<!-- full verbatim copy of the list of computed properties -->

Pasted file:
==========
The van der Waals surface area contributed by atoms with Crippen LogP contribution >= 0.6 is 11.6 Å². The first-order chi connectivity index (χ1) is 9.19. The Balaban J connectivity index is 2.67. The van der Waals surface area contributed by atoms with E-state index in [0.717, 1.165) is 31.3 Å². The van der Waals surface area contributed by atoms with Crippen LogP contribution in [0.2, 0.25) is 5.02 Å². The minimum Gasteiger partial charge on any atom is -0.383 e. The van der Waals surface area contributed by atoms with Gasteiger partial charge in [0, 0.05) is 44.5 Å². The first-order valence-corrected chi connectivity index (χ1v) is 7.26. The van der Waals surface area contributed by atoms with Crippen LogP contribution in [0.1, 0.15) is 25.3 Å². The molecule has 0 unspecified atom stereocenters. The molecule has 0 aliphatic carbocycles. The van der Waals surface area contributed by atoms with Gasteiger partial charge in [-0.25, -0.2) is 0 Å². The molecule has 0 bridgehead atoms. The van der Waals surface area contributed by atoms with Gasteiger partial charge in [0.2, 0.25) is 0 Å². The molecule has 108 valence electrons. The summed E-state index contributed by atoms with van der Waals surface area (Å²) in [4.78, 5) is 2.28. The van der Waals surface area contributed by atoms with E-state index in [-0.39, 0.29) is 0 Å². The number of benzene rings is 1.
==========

The van der Waals surface area contributed by atoms with Crippen LogP contribution >= 0.6 is 11.6 Å². The first-order chi connectivity index (χ1) is 9.19. The Balaban J connectivity index is 2.67. The van der Waals surface area contributed by atoms with E-state index in [0.717, 1.165) is 31.3 Å². The van der Waals surface area contributed by atoms with Crippen LogP contribution in [0.2, 0.25) is 5.02 Å². The minimum Gasteiger partial charge on any atom is -0.383 e. The van der Waals surface area contributed by atoms with Gasteiger partial charge in [0, 0.05) is 44.5 Å². The first-order valence-corrected chi connectivity index (χ1v) is 7.26. The van der Waals surface area contributed by atoms with Crippen LogP contribution in [0.1, 0.15) is 25.3 Å². The molecule has 0 unspecified atom stereocenters. The molecule has 0 aliphatic carbocycles. The van der Waals surface area contributed by atoms with Gasteiger partial charge in [-0.25, -0.2) is 0 Å². The molecule has 0 bridgehead atoms. The van der Waals surface area contributed by atoms with Gasteiger partial charge in [0.2, 0.25) is 0 Å². The molecule has 108 valence electrons. The summed E-state index contributed by atoms with van der Waals surface area (Å²) in [4.78, 5) is 2.28. The van der Waals surface area contributed by atoms with E-state index in [-0.39, 0.29) is 0 Å². The number of benzene rings is 1.